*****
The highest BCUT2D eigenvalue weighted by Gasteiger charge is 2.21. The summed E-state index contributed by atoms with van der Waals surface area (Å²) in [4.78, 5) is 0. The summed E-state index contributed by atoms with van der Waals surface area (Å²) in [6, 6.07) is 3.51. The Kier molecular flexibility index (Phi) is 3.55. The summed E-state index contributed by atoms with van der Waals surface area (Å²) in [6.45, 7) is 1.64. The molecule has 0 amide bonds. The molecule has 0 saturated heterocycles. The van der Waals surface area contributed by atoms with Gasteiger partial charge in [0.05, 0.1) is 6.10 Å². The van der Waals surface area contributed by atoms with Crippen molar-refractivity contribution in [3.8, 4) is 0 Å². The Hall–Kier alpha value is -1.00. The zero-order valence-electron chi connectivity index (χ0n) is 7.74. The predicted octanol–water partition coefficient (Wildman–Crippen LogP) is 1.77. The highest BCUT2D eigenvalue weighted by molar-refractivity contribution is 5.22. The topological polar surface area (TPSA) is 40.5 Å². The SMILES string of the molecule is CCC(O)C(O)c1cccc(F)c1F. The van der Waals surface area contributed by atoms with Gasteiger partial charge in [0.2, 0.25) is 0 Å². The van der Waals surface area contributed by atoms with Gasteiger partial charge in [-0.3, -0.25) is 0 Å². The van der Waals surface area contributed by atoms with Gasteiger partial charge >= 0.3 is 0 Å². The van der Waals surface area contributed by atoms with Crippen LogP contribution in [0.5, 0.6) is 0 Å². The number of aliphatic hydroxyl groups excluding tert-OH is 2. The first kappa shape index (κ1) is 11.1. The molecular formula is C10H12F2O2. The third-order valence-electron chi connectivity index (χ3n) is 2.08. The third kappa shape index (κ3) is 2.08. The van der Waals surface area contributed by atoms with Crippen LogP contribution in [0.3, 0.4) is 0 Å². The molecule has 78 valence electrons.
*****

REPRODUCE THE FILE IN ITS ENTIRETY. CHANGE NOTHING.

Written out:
The highest BCUT2D eigenvalue weighted by Gasteiger charge is 2.21. The summed E-state index contributed by atoms with van der Waals surface area (Å²) in [4.78, 5) is 0. The summed E-state index contributed by atoms with van der Waals surface area (Å²) in [6, 6.07) is 3.51. The Kier molecular flexibility index (Phi) is 3.55. The summed E-state index contributed by atoms with van der Waals surface area (Å²) in [6.45, 7) is 1.64. The molecule has 0 amide bonds. The molecule has 0 saturated heterocycles. The van der Waals surface area contributed by atoms with Gasteiger partial charge in [0.05, 0.1) is 6.10 Å². The van der Waals surface area contributed by atoms with Crippen molar-refractivity contribution in [3.8, 4) is 0 Å². The Hall–Kier alpha value is -1.00. The zero-order valence-electron chi connectivity index (χ0n) is 7.74. The predicted octanol–water partition coefficient (Wildman–Crippen LogP) is 1.77. The highest BCUT2D eigenvalue weighted by molar-refractivity contribution is 5.22. The topological polar surface area (TPSA) is 40.5 Å². The SMILES string of the molecule is CCC(O)C(O)c1cccc(F)c1F. The van der Waals surface area contributed by atoms with Gasteiger partial charge in [0.2, 0.25) is 0 Å². The van der Waals surface area contributed by atoms with Gasteiger partial charge in [-0.3, -0.25) is 0 Å². The van der Waals surface area contributed by atoms with Gasteiger partial charge >= 0.3 is 0 Å². The van der Waals surface area contributed by atoms with Crippen LogP contribution in [0.5, 0.6) is 0 Å². The number of aliphatic hydroxyl groups excluding tert-OH is 2. The first kappa shape index (κ1) is 11.1. The molecular formula is C10H12F2O2. The third-order valence-electron chi connectivity index (χ3n) is 2.08. The third kappa shape index (κ3) is 2.08. The van der Waals surface area contributed by atoms with Crippen LogP contribution in [0.3, 0.4) is 0 Å². The molecule has 78 valence electrons.